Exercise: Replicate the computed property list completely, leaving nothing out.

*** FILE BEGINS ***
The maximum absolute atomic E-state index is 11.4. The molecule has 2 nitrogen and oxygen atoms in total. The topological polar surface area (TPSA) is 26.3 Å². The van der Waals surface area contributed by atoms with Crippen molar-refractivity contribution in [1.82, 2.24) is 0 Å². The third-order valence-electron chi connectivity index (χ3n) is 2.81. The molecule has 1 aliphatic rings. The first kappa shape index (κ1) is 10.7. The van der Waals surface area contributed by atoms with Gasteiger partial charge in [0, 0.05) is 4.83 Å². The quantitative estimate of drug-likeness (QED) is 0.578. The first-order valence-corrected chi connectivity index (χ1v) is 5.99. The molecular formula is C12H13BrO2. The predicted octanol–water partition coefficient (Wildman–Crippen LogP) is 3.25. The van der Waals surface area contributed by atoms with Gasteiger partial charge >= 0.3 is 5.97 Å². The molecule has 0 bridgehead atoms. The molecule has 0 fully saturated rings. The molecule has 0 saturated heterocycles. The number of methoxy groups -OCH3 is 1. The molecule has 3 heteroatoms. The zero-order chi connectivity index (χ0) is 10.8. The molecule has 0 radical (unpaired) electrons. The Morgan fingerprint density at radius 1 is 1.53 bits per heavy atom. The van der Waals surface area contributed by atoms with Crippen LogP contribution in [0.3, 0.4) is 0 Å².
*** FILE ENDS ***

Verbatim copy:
The maximum absolute atomic E-state index is 11.4. The molecule has 2 nitrogen and oxygen atoms in total. The topological polar surface area (TPSA) is 26.3 Å². The van der Waals surface area contributed by atoms with Crippen molar-refractivity contribution in [1.82, 2.24) is 0 Å². The third-order valence-electron chi connectivity index (χ3n) is 2.81. The molecule has 1 aliphatic rings. The first kappa shape index (κ1) is 10.7. The van der Waals surface area contributed by atoms with Gasteiger partial charge in [0, 0.05) is 4.83 Å². The quantitative estimate of drug-likeness (QED) is 0.578. The first-order valence-corrected chi connectivity index (χ1v) is 5.99. The molecular formula is C12H13BrO2. The predicted octanol–water partition coefficient (Wildman–Crippen LogP) is 3.25. The van der Waals surface area contributed by atoms with Gasteiger partial charge >= 0.3 is 5.97 Å². The molecule has 0 bridgehead atoms. The molecule has 0 fully saturated rings. The molecule has 0 saturated heterocycles. The number of methoxy groups -OCH3 is 1. The molecule has 3 heteroatoms. The zero-order chi connectivity index (χ0) is 10.8. The molecule has 0 radical (unpaired) electrons. The Morgan fingerprint density at radius 1 is 1.53 bits per heavy atom. The van der Waals surface area contributed by atoms with Crippen LogP contribution in [0.3, 0.4) is 0 Å².